When evaluating a patient’s particular form of cancer, physicians at Regional Cancer Care Associates often look to the primary tumor – the source where cancer originates – to glean information about the cancer, potential treatment options, and the patient’s overall health status.
The primary tumor is the first cancerous tumor that forms. In prostate cancer, the primary tumor originates from prostate tissues. In lung cancer, the primary tumor forms in lung tissues. While the cancer may grow, eventually spread (metastasize) and create new tumors inside the body, the original tumor is still identified as the primary tumor.
Assessing the Primary Tumor
Oncologists want to find out as much as possible about the primary tumor. First, they need to know exactly where it’s located, because location and orientation can reveal much about a patient’s prognosis. For example, some tumors are located too close to a vital structure (organs, glands, blood vessels, nerves, etc.) to be safely removed with surgery. Other tumors are located in a place that doctors can’t easily reach, such as deep within the brain. In these cases, doctors may forego surgery and instead turn to chemotherapy or radiation.
Second, the oncology team needs to evaluate the size of the primary tumor. Is it as small as a pea, as large as a grapefruit, or somewhere between? In most cases, the smaller the primary tumor, the better the outlook for the patient. Small tumors are typically easier to treat, which is why doctors often attempt radiation and other treatments to shrink it.
Third, doctors must determine the tumor’s genetic makeup. To do this, they’ll take a biopsy of the tumor and examine the cells under a microscope. This can help them understand the exact type or sub-type of the patient’s cancer, which then determines the best course of treatment.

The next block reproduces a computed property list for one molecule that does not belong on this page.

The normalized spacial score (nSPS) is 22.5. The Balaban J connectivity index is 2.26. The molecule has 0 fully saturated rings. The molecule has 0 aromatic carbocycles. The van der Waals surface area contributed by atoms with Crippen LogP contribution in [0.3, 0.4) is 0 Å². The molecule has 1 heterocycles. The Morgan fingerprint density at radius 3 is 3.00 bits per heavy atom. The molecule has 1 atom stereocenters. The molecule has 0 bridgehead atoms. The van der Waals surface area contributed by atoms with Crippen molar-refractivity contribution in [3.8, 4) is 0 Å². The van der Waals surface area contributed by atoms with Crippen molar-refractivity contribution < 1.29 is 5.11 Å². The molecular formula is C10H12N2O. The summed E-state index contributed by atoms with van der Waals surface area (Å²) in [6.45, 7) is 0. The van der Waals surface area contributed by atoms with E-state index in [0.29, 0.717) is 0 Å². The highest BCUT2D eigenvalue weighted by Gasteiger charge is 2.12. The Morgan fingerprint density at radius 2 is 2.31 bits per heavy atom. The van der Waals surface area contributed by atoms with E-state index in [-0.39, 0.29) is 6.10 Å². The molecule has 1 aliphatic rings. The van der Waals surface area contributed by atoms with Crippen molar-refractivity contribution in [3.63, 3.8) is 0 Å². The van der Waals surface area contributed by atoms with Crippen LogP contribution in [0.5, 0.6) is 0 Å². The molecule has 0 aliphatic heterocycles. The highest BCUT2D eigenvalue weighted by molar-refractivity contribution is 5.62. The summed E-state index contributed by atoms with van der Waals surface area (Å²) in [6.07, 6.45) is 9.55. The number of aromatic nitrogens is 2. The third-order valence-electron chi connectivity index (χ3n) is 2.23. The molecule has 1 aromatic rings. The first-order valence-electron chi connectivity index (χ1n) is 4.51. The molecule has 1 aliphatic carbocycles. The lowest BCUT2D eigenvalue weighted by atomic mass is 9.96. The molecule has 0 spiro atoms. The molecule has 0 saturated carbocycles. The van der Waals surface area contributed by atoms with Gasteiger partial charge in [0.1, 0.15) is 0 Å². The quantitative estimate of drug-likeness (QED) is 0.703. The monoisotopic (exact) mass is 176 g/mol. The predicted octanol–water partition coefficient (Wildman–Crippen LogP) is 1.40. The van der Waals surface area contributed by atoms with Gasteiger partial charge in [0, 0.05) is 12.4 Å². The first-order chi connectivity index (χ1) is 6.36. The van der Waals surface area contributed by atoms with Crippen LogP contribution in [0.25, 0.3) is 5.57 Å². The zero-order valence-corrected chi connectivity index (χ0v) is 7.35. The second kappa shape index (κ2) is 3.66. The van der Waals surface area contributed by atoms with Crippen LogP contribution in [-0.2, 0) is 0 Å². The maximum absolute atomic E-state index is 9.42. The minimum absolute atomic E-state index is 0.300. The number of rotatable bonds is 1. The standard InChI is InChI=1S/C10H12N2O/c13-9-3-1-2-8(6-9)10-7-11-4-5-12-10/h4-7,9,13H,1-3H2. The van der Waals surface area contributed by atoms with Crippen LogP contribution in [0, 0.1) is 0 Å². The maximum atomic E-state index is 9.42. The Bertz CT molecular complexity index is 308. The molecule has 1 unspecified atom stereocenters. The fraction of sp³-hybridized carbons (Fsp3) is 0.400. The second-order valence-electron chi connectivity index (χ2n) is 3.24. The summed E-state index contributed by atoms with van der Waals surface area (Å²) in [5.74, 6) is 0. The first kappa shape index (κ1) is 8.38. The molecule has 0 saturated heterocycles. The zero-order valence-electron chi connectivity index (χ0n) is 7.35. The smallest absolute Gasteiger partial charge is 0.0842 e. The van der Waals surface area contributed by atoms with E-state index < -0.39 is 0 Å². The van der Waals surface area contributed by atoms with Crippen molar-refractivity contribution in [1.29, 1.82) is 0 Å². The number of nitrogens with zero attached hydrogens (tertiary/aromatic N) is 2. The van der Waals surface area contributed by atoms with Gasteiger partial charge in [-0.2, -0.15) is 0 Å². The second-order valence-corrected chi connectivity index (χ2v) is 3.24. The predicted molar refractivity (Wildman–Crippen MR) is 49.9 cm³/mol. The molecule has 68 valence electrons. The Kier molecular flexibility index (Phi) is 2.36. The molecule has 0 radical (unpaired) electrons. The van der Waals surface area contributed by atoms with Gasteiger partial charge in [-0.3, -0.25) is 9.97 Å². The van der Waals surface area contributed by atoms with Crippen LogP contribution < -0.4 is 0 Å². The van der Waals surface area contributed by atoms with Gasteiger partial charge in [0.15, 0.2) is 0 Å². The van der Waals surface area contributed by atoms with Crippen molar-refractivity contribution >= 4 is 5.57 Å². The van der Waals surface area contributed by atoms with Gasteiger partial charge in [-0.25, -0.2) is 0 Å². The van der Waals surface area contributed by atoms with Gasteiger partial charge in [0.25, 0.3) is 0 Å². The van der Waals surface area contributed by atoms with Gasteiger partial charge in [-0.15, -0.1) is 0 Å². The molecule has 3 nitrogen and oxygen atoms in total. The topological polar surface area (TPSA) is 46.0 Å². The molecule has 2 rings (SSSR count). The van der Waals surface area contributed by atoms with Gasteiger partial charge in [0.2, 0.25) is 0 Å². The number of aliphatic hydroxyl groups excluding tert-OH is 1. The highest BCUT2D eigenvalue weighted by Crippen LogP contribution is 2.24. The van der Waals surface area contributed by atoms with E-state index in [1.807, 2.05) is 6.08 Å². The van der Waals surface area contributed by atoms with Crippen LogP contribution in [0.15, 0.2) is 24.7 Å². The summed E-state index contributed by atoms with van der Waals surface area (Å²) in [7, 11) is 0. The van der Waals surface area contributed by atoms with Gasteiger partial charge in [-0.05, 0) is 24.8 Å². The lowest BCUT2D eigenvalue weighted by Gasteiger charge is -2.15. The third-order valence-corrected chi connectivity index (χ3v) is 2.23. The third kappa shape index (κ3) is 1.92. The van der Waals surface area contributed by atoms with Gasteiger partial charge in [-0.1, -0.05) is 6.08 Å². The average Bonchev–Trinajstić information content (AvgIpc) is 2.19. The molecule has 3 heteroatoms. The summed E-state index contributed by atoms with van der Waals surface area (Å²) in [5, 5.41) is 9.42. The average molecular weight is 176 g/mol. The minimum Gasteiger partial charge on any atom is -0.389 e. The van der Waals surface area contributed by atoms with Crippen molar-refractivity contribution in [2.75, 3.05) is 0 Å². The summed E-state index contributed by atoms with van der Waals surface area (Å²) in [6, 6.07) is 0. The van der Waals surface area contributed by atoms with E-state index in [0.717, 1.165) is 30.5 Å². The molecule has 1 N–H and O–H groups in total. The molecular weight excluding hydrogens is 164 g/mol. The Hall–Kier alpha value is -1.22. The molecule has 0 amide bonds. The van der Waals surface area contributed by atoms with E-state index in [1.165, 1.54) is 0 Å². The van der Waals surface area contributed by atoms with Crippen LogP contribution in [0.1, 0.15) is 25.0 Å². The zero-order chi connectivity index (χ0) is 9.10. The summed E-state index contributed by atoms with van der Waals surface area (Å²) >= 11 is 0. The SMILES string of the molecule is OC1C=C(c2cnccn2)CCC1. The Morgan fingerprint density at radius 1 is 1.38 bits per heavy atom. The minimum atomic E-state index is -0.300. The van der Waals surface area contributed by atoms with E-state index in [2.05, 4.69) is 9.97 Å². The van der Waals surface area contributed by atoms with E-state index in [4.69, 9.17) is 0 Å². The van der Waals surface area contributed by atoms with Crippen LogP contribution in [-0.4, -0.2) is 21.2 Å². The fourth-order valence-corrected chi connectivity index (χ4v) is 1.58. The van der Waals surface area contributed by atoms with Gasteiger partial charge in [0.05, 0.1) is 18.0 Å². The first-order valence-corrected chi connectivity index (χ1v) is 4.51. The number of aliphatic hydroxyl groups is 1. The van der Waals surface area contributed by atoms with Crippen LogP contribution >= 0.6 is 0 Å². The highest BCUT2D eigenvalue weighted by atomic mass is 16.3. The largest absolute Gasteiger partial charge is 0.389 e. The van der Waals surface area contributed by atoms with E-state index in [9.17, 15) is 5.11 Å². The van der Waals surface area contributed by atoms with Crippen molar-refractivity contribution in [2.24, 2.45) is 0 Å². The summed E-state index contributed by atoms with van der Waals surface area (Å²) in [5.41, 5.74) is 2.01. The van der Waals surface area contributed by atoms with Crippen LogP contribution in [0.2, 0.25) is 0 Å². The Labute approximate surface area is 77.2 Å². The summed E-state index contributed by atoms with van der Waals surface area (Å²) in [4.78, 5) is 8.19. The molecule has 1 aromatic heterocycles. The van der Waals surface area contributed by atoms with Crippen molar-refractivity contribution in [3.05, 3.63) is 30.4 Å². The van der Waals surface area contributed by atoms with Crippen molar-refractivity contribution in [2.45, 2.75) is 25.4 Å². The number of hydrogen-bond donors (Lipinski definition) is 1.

Primary tumor evaluations often play a major role in cancer staging and grading. While other information is needed, such as the results from blood tests, the status of the primary tumor can indicate whether a patient’s cancer is at stage I (small, in one area), stages II or III (larger, grown into nearby tissues or lymph nodes), or stage IV (advanced, spread to other parts of the body). The stage influences which treatment options are available to a patient and can help predict outcomes.
The primary tumor is evaluated immediately because doing so often leads to diagnosis. Doctors, however, will continually revisit the tumor and take new assessments over the course of treatment. They need to keep an eye on the tumor to see how it’s responding to the cancer drugs or therapies. For instance, if the tumor shrinks in size, it’s a good sign that treatment is working.
Conversely, if the tumor grows, doctors will know that the treatment plan may need to be adjusted. For the patient, this means going for regular imaging and scans before, during, and after each phase of treatment.
RCCA Is Here to Help
No matter where you are on your cancer journey, the team at Regional Cancer Care Associates is here to support you in every way possible. With state-of-the-art equipment and advanced treatment techniques – plus a long list of ongoing clinical trials – RCCA helps thousands of people throughout Connecticut, Maryland, and New Jersey. To make an appointment, please contact the office nearest you.